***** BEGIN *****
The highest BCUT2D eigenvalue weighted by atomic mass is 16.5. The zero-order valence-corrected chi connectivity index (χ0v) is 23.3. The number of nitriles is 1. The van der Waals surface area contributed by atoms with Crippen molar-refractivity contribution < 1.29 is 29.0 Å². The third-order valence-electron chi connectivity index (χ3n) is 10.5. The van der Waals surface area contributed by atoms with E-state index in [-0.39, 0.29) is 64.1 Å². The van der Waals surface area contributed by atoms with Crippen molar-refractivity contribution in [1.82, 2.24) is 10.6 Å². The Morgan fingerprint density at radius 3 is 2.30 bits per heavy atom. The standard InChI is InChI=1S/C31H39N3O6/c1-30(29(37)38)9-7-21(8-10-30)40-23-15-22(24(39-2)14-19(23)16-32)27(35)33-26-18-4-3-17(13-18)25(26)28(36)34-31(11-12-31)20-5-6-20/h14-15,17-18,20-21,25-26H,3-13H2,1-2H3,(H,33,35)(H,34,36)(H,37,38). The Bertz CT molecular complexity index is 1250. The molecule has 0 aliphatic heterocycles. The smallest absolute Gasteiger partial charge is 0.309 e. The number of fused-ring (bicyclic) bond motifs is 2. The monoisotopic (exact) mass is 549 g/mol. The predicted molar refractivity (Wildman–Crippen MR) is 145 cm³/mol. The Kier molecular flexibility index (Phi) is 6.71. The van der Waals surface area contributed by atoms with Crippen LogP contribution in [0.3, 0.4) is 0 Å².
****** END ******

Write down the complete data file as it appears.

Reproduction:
The highest BCUT2D eigenvalue weighted by atomic mass is 16.5. The zero-order valence-corrected chi connectivity index (χ0v) is 23.3. The number of nitriles is 1. The van der Waals surface area contributed by atoms with Crippen molar-refractivity contribution < 1.29 is 29.0 Å². The third-order valence-electron chi connectivity index (χ3n) is 10.5. The van der Waals surface area contributed by atoms with E-state index in [-0.39, 0.29) is 64.1 Å². The van der Waals surface area contributed by atoms with Crippen molar-refractivity contribution in [1.82, 2.24) is 10.6 Å². The Morgan fingerprint density at radius 3 is 2.30 bits per heavy atom. The standard InChI is InChI=1S/C31H39N3O6/c1-30(29(37)38)9-7-21(8-10-30)40-23-15-22(24(39-2)14-19(23)16-32)27(35)33-26-18-4-3-17(13-18)25(26)28(36)34-31(11-12-31)20-5-6-20/h14-15,17-18,20-21,25-26H,3-13H2,1-2H3,(H,33,35)(H,34,36)(H,37,38). The Bertz CT molecular complexity index is 1250. The molecule has 0 aliphatic heterocycles. The smallest absolute Gasteiger partial charge is 0.309 e. The number of fused-ring (bicyclic) bond motifs is 2. The monoisotopic (exact) mass is 549 g/mol. The predicted molar refractivity (Wildman–Crippen MR) is 145 cm³/mol. The Kier molecular flexibility index (Phi) is 6.71. The van der Waals surface area contributed by atoms with Crippen LogP contribution in [0.3, 0.4) is 0 Å².